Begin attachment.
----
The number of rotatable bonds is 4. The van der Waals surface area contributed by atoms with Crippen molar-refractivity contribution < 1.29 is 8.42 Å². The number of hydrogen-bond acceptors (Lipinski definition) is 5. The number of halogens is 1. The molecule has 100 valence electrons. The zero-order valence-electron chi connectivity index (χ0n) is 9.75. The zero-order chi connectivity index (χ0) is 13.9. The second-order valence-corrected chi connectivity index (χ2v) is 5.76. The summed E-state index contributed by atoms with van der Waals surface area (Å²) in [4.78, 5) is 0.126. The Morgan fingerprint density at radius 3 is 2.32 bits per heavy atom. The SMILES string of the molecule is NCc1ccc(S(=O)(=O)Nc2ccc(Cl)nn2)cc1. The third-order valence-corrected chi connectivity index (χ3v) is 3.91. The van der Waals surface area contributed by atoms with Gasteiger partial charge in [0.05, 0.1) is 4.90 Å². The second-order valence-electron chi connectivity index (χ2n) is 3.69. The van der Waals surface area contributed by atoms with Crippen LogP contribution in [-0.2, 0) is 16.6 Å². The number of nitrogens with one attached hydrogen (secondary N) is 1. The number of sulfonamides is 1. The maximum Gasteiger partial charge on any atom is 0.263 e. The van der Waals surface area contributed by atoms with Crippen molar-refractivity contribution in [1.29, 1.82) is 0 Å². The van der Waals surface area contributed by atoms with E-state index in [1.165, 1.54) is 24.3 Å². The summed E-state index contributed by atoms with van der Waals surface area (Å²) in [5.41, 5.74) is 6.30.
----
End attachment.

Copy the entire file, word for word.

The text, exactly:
The number of rotatable bonds is 4. The van der Waals surface area contributed by atoms with Crippen molar-refractivity contribution < 1.29 is 8.42 Å². The number of hydrogen-bond acceptors (Lipinski definition) is 5. The number of halogens is 1. The molecule has 100 valence electrons. The zero-order valence-electron chi connectivity index (χ0n) is 9.75. The zero-order chi connectivity index (χ0) is 13.9. The second-order valence-corrected chi connectivity index (χ2v) is 5.76. The summed E-state index contributed by atoms with van der Waals surface area (Å²) in [4.78, 5) is 0.126. The Morgan fingerprint density at radius 3 is 2.32 bits per heavy atom. The SMILES string of the molecule is NCc1ccc(S(=O)(=O)Nc2ccc(Cl)nn2)cc1. The third-order valence-corrected chi connectivity index (χ3v) is 3.91. The van der Waals surface area contributed by atoms with Gasteiger partial charge in [0.05, 0.1) is 4.90 Å². The second-order valence-electron chi connectivity index (χ2n) is 3.69. The van der Waals surface area contributed by atoms with Crippen LogP contribution in [-0.2, 0) is 16.6 Å². The number of nitrogens with one attached hydrogen (secondary N) is 1. The number of sulfonamides is 1. The maximum Gasteiger partial charge on any atom is 0.263 e. The van der Waals surface area contributed by atoms with Crippen molar-refractivity contribution in [1.29, 1.82) is 0 Å². The van der Waals surface area contributed by atoms with E-state index in [1.165, 1.54) is 24.3 Å². The summed E-state index contributed by atoms with van der Waals surface area (Å²) in [5.41, 5.74) is 6.30.